For APL, about 90% of people achieve complete remission with induction therapy. With consolidation therapy, about 80 to 90% achieve long-term remission.

What is the survival rate and prognosis for acute myeloid leukemia?

Several factors affect AML prognosis and the risk of relapse. The subtype of AML is one of them. Other prognostic factors include:

  • Age: People over age 60 tend to have a poorer prognosis than younger people. Older people are more likely to have unfavorable chromosome abnormalities and medical conditions that may prevent intensive treatment.

  • Cell markers: Leukemia cells with the CD34 protein and/or the P-glycoprotein (MDR1 gene product) are an unfavorable factor.

  • Central nervous system involvement: AML in the brain or spinal cord is unfavorable.

  • Chromosome abnormalities: With AML, there are both favorable and unfavorable chromosome abnormalities. Two of the three favorable ones most often occur with M2 and M3.

  • Gene mutations: Like chromosome abnormalities, there are favorable and unfavorable gene mutations. Changes in the NPM1 gene without any other changes is favorable. Changes in both copies of the CEBPA gene is also favorable.

  • Infection: Having a blood infection at the time of diagnosis is unfavorable.

  • Prior blood disorder or cancer treatment: When AML develops from another blood disorder, such as MDS, it is unfavorable. Developing AML after a previous cancer treatment is also unfavorable.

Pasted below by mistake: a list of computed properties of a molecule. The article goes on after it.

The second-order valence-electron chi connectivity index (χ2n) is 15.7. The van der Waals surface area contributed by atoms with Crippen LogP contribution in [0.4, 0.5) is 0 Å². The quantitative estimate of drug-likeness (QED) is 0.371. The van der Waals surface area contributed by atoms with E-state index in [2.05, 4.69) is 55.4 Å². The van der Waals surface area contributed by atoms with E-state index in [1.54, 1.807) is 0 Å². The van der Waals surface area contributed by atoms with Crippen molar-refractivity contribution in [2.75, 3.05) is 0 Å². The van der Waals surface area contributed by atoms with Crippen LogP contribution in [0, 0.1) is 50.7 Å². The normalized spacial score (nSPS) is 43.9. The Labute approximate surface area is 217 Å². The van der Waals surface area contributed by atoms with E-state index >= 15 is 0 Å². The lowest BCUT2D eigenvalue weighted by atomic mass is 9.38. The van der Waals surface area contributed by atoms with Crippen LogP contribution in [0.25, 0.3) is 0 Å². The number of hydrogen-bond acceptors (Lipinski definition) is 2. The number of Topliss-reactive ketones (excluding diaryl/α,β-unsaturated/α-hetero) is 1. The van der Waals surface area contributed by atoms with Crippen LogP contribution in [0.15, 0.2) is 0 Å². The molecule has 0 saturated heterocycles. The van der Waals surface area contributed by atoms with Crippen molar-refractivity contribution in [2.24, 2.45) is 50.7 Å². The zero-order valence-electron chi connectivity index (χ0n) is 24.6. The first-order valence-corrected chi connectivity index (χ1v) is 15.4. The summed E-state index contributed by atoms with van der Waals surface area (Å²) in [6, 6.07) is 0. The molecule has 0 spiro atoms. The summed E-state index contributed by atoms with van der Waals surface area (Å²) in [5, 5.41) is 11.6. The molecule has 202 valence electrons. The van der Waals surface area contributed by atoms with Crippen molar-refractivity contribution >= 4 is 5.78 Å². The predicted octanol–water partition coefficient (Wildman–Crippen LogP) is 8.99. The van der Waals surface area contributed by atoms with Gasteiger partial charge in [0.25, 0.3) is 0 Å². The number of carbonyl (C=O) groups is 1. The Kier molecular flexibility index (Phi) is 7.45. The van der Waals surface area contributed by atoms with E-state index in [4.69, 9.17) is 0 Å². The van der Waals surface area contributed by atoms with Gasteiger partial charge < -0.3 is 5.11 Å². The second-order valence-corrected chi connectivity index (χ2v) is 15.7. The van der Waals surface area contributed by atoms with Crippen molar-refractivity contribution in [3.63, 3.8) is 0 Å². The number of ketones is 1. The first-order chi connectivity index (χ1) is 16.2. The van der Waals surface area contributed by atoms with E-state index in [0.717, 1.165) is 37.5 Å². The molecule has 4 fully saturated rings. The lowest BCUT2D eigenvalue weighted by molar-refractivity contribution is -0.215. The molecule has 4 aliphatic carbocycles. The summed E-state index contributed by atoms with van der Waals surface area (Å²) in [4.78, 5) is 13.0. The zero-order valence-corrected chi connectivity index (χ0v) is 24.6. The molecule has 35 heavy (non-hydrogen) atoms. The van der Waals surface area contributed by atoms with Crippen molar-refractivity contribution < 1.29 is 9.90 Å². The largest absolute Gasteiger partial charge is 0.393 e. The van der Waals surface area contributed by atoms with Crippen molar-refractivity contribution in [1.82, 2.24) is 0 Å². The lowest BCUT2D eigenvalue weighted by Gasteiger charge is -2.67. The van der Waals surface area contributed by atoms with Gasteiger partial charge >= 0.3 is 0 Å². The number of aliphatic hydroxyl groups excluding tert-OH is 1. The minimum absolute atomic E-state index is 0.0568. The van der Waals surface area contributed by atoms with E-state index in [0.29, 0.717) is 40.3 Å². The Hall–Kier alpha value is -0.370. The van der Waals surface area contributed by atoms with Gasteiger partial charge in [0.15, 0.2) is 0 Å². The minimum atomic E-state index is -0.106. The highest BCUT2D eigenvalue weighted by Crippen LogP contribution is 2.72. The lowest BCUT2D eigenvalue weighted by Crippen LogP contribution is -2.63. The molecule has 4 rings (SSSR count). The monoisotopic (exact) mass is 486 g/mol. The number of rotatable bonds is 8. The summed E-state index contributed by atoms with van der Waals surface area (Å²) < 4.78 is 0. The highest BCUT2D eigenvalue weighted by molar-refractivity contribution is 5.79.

• White blood cell count: In general, lower white blood cell counts at diagnosis are favorable.

In general, AML has a poorer prognosis than other forms of leukemia. In people 20 years of age and older, the 5-year AML leukemia survival rate is 26%. In younger people, it is 68%.

Keep in mind, treatment response rates, cancer prognosis, and 5-year survival statistics are estimates. They cannot tell you how long you will live. There are many factors that play a role in life expectancy, including overall health. Your doctor is the best source of information about your disease and prognosis. Your doctor is also best able to advise you about ways to improve your outlook.

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Medical Reviewer: William C. Lloyd III, MD, FACS
Last Review Date: 2021 Jun 18